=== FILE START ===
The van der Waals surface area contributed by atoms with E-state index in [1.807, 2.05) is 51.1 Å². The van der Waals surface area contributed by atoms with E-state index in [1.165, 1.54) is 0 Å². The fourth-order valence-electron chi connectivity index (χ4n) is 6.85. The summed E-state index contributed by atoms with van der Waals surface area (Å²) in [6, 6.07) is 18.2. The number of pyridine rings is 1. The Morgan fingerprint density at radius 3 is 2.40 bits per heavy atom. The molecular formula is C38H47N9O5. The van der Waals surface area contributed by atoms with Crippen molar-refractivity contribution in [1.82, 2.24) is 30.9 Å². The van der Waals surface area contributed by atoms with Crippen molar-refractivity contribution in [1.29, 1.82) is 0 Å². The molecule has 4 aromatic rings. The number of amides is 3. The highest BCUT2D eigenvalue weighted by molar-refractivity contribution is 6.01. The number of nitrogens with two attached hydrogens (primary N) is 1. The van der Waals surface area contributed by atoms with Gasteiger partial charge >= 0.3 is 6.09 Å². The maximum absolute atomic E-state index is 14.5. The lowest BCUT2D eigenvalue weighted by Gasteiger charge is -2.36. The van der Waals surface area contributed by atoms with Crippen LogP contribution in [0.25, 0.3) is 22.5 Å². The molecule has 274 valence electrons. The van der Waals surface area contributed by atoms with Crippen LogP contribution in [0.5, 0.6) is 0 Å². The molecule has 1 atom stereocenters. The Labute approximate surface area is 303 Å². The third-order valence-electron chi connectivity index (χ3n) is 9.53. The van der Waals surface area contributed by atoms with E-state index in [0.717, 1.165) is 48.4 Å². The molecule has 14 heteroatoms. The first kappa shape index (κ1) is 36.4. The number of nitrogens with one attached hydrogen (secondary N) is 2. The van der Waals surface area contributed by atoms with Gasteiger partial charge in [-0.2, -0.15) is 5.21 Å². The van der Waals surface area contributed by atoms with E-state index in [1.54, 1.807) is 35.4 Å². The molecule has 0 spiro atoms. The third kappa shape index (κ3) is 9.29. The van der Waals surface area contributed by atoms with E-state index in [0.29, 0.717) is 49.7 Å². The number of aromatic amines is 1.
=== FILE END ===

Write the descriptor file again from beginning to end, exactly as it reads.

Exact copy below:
The van der Waals surface area contributed by atoms with E-state index in [1.807, 2.05) is 51.1 Å². The van der Waals surface area contributed by atoms with E-state index in [1.165, 1.54) is 0 Å². The fourth-order valence-electron chi connectivity index (χ4n) is 6.85. The summed E-state index contributed by atoms with van der Waals surface area (Å²) in [6, 6.07) is 18.2. The number of pyridine rings is 1. The Morgan fingerprint density at radius 3 is 2.40 bits per heavy atom. The molecular formula is C38H47N9O5. The van der Waals surface area contributed by atoms with Crippen molar-refractivity contribution in [1.82, 2.24) is 30.9 Å². The van der Waals surface area contributed by atoms with Crippen molar-refractivity contribution in [1.29, 1.82) is 0 Å². The molecule has 4 aromatic rings. The number of amides is 3. The highest BCUT2D eigenvalue weighted by molar-refractivity contribution is 6.01. The number of nitrogens with two attached hydrogens (primary N) is 1. The van der Waals surface area contributed by atoms with Gasteiger partial charge >= 0.3 is 6.09 Å². The maximum absolute atomic E-state index is 14.5. The lowest BCUT2D eigenvalue weighted by Gasteiger charge is -2.36. The van der Waals surface area contributed by atoms with Crippen LogP contribution in [0.25, 0.3) is 22.5 Å². The molecule has 274 valence electrons. The van der Waals surface area contributed by atoms with Crippen LogP contribution in [0.5, 0.6) is 0 Å². The molecule has 1 atom stereocenters. The Labute approximate surface area is 303 Å². The third-order valence-electron chi connectivity index (χ3n) is 9.53. The van der Waals surface area contributed by atoms with E-state index in [0.717, 1.165) is 48.4 Å². The molecule has 14 heteroatoms. The first kappa shape index (κ1) is 36.4. The number of nitrogens with one attached hydrogen (secondary N) is 2. The van der Waals surface area contributed by atoms with Gasteiger partial charge in [-0.2, -0.15) is 5.21 Å². The van der Waals surface area contributed by atoms with E-state index in [1.54, 1.807) is 35.4 Å². The molecule has 0 spiro atoms. The third kappa shape index (κ3) is 9.29. The van der Waals surface area contributed by atoms with E-state index in [0.29, 0.717) is 49.7 Å². The number of aromatic amines is 1.